Advances in the treatment of rectal cancer

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Published: 6 Oct 2010
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Prof Jean-Pierre Gerard - Centre Antoine-Lacassagne, Nice, France

Prof Gerard speaks about recent clinical trials investigating the best programme of concurrent radiotherapy and chemotherapy for the treatment of rectal cancer. Although these trials have had positive results and increased sterilisation rates there were no improvement on sphincter preservation rates. Prof Gerard discusses why sphincter preservation was not affected and suggests how it can be remedied.


ESTRO 2010, 12-16 September, Barcelona

Professor Jean-Pierre Gerard - Centre Antoine-Lacassagne, Nice, France

Advances in the treatment of rectal cancer

 

Professor Gerard, you’re an expert in gastrointestinal malignancies. Rectal cancer, it’s an excellent model of a multi-disciplinary approach to cancer patients. Which is the latest development in this area?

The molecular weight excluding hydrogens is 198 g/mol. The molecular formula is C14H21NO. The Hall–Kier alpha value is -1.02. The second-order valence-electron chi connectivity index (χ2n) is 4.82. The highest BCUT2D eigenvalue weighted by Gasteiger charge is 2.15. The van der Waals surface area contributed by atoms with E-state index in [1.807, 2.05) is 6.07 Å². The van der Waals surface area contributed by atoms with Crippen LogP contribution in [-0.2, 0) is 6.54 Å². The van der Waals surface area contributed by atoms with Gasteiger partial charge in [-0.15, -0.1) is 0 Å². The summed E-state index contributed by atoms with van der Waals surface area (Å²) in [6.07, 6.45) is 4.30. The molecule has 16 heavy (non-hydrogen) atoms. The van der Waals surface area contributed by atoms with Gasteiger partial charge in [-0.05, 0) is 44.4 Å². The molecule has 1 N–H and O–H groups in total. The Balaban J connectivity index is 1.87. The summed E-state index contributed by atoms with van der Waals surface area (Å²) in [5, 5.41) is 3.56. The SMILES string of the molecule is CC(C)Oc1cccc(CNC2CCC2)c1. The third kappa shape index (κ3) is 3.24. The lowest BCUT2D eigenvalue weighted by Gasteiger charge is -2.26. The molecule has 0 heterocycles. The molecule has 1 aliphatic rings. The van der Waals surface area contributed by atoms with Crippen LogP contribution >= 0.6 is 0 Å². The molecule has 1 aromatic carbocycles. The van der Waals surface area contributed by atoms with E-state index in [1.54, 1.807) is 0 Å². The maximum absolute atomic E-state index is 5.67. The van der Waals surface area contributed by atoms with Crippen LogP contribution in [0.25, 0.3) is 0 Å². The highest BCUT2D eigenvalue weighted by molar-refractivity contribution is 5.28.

You are right, the basis of treatment of any cancer at the present time is what we call the multi-disciplinary approach, that means that surgery most of the time, and especially in gastrointestinal cancer, is the main treatment, we have to remove the tumour. But most of the time we combine this surgery with radiotherapy and some chemotherapy, and very often radiotherapy and chemotherapy are given at the same time, we call it concurrent chemoradiation. This is the basis but there are so many complex combinations of all this surgery, radiotherapy and chemotherapy that the only way to know what is really efficient is to work with a methodology called randomised trial which gives strong evidence. Randomised trial means that, with the agreement of the patient, we decided by chance that the patient will receive this combination of treatment or this combination of treatment. At the end, when you include six or seven hundred patients in such randomised trials, you look at the statistical results and you get the evidence. For example, in rectal cancer a German trial, some five years ago, had demonstrated that it was better to give radio and chemotherapy before surgery than after. So everybody agreed that we must give pre-operative radiochemotherapy and the question was what is the best pre-op radiochemotherapy?